Cheyenne translation examples
- Pevevoona'o Good morning
- Peveeeeva Good day
- Pevêhetoeva Good evening
- Nêstaevâhosevoomâtse I'll see you again.
- Nénâha'enahe Did you catch it? (used today, as in English, for understanding something)
- Heavohe Devil (Cheyenne is from Spanish Diablo)
- He'konemâhoeve'ho'eno Hardin (literally, hard-whiteman-place; partial sound translation from English Hardin)
- séokaeve-éstse'he dress shirt (partial sound adaptation from English "silk")
Also see Cheyenne idioms page.
- Mónésó'táhoenôtse kösa? Are you still riding a goat? (=separated from spouse; idiom developed since men who left their wives would sometimes hop a Burlington Northern Railroad car; these cars had a goat painted on the side)
- Oónâhá'e mâxhevéesevôtse When frogs have teeth (=never).
- Móéêto'sêhestsevévêêhéhe He's about to grow horns (=he's "crazy").
- Náno'ee'êha'onôtse vóóhe I put on my shoes with the morning star (=I got up really early).
- Ého'néhevêhohtse She has wolf footprints (=she is very smart, she can outsmart men).
- Énêhpoese ma'eno Turtle is hanging shrouded (=It's foggy).
- ó'kôhóme coyote (=sly, conniving person)
- Émaa'e He's barking (=courting).
- Náméváá'e They ate me (= They gossiped about me).
One word in English = multiple words in Cheyenne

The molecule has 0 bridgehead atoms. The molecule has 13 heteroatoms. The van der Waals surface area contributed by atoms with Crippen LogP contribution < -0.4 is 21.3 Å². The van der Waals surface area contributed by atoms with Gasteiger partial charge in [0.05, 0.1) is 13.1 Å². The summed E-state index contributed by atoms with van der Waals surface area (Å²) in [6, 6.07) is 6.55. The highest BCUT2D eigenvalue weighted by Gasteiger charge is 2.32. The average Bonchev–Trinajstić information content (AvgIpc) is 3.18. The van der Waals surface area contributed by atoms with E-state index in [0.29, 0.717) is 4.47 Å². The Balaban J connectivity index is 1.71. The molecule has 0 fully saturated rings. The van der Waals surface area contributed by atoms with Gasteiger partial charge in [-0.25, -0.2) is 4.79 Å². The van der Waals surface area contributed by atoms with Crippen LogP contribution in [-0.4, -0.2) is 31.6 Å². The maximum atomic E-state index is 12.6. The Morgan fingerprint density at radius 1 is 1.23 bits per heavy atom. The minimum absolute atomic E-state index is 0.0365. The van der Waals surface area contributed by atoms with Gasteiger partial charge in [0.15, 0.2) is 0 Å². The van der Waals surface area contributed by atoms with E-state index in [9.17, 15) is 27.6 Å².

- drink: émane 'he's drinking; énomene 'he's drinking heated liquid (e.g. coffee, tea, soup)'
- ask: énôhtsêstovóho 'he asked him'; évéestomevóho 'he asked him for it'
- hunt: éémôhóne 'he's hunting; énése'neva 'he's hunting (small game, e.g. birds, rabbits)
- live: évo'êstanéheve 'he's living (socially)'; éametanéne 'he's living (biologically)'
- forgive: no straightforward translation in Cheyenne, but the following words can refer to aspects of forgiveness:
- éévaa'xaoto 'he shook hands with him again'
- éévananóvâhtseo'o 'they recognized each other again'
- návonetanó'ta 'I have forgotten it'
One word in Cheyenne = multiple words in English
- éáahtovóho 'He listened to him; He obeyed him.'
- menôtse 'berries; fruit'
- éhohtóva 'He bought, sold (i.e. bartered).'
Monomials vs. polynomials
- ma'háhkéso old man
- mâhtamâháahe old woman
- kâse'ééhe young woman
- kâsovááhe young man
- boy hetané-ka'êkóne (lit. man-child)
- girl he'é-ka'êkóne (lit. woman-child)
English mistranslations of some Cheyenne names
- Vó'áá'ôhnóhne'aestse Lame Deer (literally, lame antelope)
- He'nétoo'o Dahle (lit. door)
- Évotseta Russell (lit. rustle for food)
- Nomá'hékéso Fisher (lit. minnow/little fish)
- O'kôhómôxháahketa Littlewolf (lit. little coyote)
- Véhóéso King (lit. little chief)
Contrastive syntactic roles
- This shirt fits me; Nátaa'ovo éstse'he (lit. I fit to the shirt)
- I'm lonesome for him; Náhóonôsé'ota (lit. he "lonesomes" me)